Conspiracy Theories are Narratives on Steroids
Conspiracy theories are narratives on steroids. In a story, the plot moves forward when one thing causes the next. In a conspiracy theory, cause is an outsized malignant force that knows everything and controls all events. Nothing happens randomly, all events are tied to the larger purpose of an always mysterious, always malefic agent. The amplification of current events into objects of global scrutiny also amplifies conspiracy theories, making them powerful agents in shifting public opinion. Thus with the so-called Birthers framing of President Obama as a foreigner, despite the overt presentation of facts proving that the president was born in the American state, Hawaii.
Conspiracy theorists stubbornly resist the facts at hand, finding reasons other than those given for why events unfold the way they do. Many Pakistanis appear to doubt that Osama bin Laden died as reported in mainstream news. According to a Gallup poll, “nearly half (49%) thought that the whole incident was actually staged for some reason or other. Only 26% thought the al-Qaeda chief was really killed on the night in question.” That’s a lot of people who think that the story circulated in mainstream media is crackpot, at best. And this week, 57% of respondents to a French poll believe that Dominique Strauss-Kahn is the victim of a conspiratorial plot by political rivals, rather than the victimizer of a hotel housemaid, as has been reported.
For anyone in the business of using narrative strategically, to accelerate or impact particular interpretations of events, conspiracy theories are a troubling obstacle. For a long time, it’s been thought that the antidote to conspiracy is truthful information. Political theorists have posited that conspiracy theories flower in special abundance in authoritarian regimes, where information access is limited or obfuscated. Dictators have the habit of creating collective cognitive dissonance by doing all of their work behind closed doors, forcing subjects to live in a world that would not make sense but for the extra causal punch packed by conspiracy theories.
Conspiracy Theories and Anomie
But not all conspiracies stem from an absence of information, and they flourish everywhere. This suggests that there are certain psychological conditions that promote conspiracy making. They may be induced by the political environment, but aren’t necessarily. Anomia–a sense of alienation from a group or society–was highly correlated with conspiracy thinking in Rutgers Professor Ted Goertzel’s 1990 survey of Americans about their belief in a range of conspiracy theories.
The strong correlation with the scale of Anomia indicates that belief in conspiracies is associated with the feelings of alienation and disaffection from the system. Volkan (1985) suggests that during periods of insecurity and discontent people often feel a need for a tangible enemy on which to externalize their angry feelings. Conspiracy theories may help in this process by providing a tangible enemy to blame for problems which otherwise seem too abstract and impersonal. Conspiracy theories also provide ready answers for unanswered questions and help to resolve contradictions between known “facts” and an individual’s belief system.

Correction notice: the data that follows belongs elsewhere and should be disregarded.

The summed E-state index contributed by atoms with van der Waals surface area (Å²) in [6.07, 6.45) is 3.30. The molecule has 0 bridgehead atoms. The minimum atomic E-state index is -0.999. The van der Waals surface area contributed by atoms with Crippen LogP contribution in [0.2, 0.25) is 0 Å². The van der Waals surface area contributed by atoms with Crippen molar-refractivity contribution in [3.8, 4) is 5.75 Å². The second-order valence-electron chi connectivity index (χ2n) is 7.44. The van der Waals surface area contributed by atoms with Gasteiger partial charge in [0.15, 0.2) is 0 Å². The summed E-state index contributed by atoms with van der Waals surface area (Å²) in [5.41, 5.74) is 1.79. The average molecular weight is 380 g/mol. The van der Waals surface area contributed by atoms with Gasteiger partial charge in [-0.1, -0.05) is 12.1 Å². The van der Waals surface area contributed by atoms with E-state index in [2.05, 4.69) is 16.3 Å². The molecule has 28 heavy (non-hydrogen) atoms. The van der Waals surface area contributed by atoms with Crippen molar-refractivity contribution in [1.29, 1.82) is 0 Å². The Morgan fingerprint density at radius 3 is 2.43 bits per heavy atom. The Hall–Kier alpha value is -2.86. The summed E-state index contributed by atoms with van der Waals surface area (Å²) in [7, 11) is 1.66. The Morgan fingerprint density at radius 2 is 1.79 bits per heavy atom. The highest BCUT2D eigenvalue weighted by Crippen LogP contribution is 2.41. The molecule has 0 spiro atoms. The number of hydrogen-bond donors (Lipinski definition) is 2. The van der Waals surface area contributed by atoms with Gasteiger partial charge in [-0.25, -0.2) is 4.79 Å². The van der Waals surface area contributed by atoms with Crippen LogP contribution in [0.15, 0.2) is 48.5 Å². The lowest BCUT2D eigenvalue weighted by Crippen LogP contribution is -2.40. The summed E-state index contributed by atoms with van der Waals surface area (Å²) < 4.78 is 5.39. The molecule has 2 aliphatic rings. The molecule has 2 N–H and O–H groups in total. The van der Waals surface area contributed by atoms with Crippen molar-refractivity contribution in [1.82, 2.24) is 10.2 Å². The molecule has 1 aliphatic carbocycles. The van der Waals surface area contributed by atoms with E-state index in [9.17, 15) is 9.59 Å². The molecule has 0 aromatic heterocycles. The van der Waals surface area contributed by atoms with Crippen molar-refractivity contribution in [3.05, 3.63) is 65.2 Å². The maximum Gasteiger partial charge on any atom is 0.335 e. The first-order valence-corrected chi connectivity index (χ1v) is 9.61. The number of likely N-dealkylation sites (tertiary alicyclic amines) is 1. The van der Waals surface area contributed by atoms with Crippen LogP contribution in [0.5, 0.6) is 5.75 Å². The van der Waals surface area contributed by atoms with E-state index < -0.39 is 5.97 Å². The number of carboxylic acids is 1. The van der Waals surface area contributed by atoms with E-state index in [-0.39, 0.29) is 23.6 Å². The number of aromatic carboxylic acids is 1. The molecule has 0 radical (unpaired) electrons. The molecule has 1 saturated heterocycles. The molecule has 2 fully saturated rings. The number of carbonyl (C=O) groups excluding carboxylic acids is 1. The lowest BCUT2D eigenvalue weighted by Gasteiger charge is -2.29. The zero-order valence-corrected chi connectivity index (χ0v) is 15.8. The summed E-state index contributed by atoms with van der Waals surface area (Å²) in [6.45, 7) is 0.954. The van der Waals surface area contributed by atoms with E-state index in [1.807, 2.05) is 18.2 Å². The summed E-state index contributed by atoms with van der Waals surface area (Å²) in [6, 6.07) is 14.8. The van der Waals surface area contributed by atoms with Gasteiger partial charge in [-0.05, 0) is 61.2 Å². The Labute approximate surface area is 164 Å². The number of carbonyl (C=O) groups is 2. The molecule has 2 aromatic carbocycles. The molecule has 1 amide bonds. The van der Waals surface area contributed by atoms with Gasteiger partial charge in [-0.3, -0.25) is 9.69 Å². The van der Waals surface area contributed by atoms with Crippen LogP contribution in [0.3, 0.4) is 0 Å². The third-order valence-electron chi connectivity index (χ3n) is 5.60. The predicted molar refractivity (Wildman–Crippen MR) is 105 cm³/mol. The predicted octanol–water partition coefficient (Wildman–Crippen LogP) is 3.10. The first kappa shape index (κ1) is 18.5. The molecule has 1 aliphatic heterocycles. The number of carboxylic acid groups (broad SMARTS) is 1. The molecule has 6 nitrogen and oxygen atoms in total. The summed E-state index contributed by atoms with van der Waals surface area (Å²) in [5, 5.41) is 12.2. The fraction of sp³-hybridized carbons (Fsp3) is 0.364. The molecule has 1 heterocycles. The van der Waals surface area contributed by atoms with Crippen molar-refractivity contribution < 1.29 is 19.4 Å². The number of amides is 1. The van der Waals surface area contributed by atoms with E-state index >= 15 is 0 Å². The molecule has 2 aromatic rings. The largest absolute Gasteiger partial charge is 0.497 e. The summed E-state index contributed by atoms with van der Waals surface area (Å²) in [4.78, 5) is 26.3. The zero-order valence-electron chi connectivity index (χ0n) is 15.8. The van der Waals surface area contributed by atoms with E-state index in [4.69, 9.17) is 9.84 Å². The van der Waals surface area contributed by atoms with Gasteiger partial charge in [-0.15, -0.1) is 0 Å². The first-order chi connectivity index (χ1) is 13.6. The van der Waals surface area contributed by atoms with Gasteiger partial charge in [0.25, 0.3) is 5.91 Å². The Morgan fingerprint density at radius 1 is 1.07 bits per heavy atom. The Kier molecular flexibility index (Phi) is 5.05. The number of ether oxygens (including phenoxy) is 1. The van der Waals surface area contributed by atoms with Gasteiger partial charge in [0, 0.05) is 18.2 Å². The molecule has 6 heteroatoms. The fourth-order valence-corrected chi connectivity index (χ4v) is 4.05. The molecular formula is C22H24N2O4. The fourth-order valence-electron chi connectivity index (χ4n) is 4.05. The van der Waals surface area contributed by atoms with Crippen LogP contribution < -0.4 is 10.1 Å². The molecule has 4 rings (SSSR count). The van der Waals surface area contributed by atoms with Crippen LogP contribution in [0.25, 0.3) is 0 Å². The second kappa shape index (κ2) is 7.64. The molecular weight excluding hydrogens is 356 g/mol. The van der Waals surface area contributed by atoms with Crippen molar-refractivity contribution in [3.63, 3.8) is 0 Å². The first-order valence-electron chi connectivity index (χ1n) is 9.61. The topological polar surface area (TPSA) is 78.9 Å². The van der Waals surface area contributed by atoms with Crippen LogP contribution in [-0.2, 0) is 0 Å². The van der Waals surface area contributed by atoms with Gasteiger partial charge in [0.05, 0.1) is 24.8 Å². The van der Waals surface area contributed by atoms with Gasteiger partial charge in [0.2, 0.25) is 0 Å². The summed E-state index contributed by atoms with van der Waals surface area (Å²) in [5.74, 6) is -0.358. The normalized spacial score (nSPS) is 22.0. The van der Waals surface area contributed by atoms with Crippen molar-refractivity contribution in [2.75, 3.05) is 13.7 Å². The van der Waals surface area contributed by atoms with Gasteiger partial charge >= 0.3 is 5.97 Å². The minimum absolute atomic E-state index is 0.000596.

I found that virtually all conspiracy theorists over a certain age, like, 55 or 60, whether they were birthers or truthers or whatever, are often also J.F.K. conspiracy theorists. Often you’ll find that there was a period in their life when they lost faith in public institutions, in the mass media, in the government, in the judiciary. What happens is that once someone embraces one conspiracy theory, it shapes their entire view of the world. Conspiracism is a sort of creed; it’s the idea that there is a secret power in the world that can’t be changed by elections, that it has evil motivations and that it’s trying to destroy our way of life. They come to see the world as presented by the mainstream media and other institutions as sort of a counterfeit hoax. And their minds start digging behind everything, and they stop trusting anything. Which is actually very sad, because in a lot of cases it consumes their whole lives.
This psychological framework refutes earlier views, prevalent in political theory, that conspiracy theories are solely the product of a lack of information, or the deliberate blurring of clear facts that occurs in authoritarian systems (among others, on occasion). You can have plenty of information at hand, and still construct a conspiratorial view, and the supply of new information will not matter to a mind rigidly ensconced in a distrust of public institutions.
Distrust itself that must be treated, beginning with the following three steps
- Begin with the understanding that, among groups, distrust is inherited and can outlast the circumstances that gave rise to it. It takes a very long time for historical wounds to heal. An individual woman, or African-American or Jew, may have opportunities as any historically privileged person—and yet not quite be convinced that they do.
- To the degree that powerful individual experiences bleed into our views of public institutions, we could focus on education that builds trustworthy –not only trusting–individual citizens. People who know how to act responsibly, and who have been treated responsibly by others may be predisposed to be more trusting of their public institutions.
- Third, but hardly least, public institutions, media and figures must earn our trust, act responsibly and demonstrate the transparency of their statements and behaviors.